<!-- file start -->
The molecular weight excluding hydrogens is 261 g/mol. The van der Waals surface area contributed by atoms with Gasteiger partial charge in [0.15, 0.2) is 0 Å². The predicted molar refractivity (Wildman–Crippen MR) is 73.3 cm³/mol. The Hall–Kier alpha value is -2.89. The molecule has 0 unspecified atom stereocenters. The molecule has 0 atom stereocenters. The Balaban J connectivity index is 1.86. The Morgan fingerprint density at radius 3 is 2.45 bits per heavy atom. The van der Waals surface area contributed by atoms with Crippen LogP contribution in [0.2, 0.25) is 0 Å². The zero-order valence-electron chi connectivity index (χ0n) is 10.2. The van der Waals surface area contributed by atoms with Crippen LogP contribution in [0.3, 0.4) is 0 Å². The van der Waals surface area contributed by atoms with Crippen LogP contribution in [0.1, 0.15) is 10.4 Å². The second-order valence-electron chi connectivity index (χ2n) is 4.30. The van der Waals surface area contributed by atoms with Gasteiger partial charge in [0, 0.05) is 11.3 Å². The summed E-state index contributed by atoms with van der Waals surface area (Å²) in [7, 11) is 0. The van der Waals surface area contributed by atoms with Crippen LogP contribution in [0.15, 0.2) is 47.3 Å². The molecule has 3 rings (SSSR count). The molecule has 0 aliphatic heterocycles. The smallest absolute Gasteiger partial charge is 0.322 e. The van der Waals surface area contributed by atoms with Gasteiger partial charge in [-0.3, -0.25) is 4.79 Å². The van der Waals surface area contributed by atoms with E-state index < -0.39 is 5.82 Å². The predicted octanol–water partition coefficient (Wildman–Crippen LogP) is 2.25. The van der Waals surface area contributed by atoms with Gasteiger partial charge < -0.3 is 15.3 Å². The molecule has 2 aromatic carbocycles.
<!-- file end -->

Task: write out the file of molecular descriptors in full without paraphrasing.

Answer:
The molecular weight excluding hydrogens is 261 g/mol. The van der Waals surface area contributed by atoms with Gasteiger partial charge in [0.15, 0.2) is 0 Å². The predicted molar refractivity (Wildman–Crippen MR) is 73.3 cm³/mol. The Hall–Kier alpha value is -2.89. The molecule has 0 unspecified atom stereocenters. The molecule has 0 atom stereocenters. The Balaban J connectivity index is 1.86. The Morgan fingerprint density at radius 3 is 2.45 bits per heavy atom. The van der Waals surface area contributed by atoms with Crippen LogP contribution in [0.2, 0.25) is 0 Å². The zero-order valence-electron chi connectivity index (χ0n) is 10.2. The van der Waals surface area contributed by atoms with Crippen LogP contribution in [0.3, 0.4) is 0 Å². The van der Waals surface area contributed by atoms with Crippen LogP contribution in [0.1, 0.15) is 10.4 Å². The second-order valence-electron chi connectivity index (χ2n) is 4.30. The van der Waals surface area contributed by atoms with Gasteiger partial charge in [0, 0.05) is 11.3 Å². The summed E-state index contributed by atoms with van der Waals surface area (Å²) in [7, 11) is 0. The van der Waals surface area contributed by atoms with Crippen LogP contribution in [0.15, 0.2) is 47.3 Å². The molecule has 3 rings (SSSR count). The molecule has 0 aliphatic heterocycles. The smallest absolute Gasteiger partial charge is 0.322 e. The van der Waals surface area contributed by atoms with Gasteiger partial charge in [-0.3, -0.25) is 4.79 Å². The van der Waals surface area contributed by atoms with E-state index < -0.39 is 5.82 Å². The predicted octanol–water partition coefficient (Wildman–Crippen LogP) is 2.25. The van der Waals surface area contributed by atoms with Gasteiger partial charge < -0.3 is 15.3 Å². The molecule has 2 aromatic carbocycles.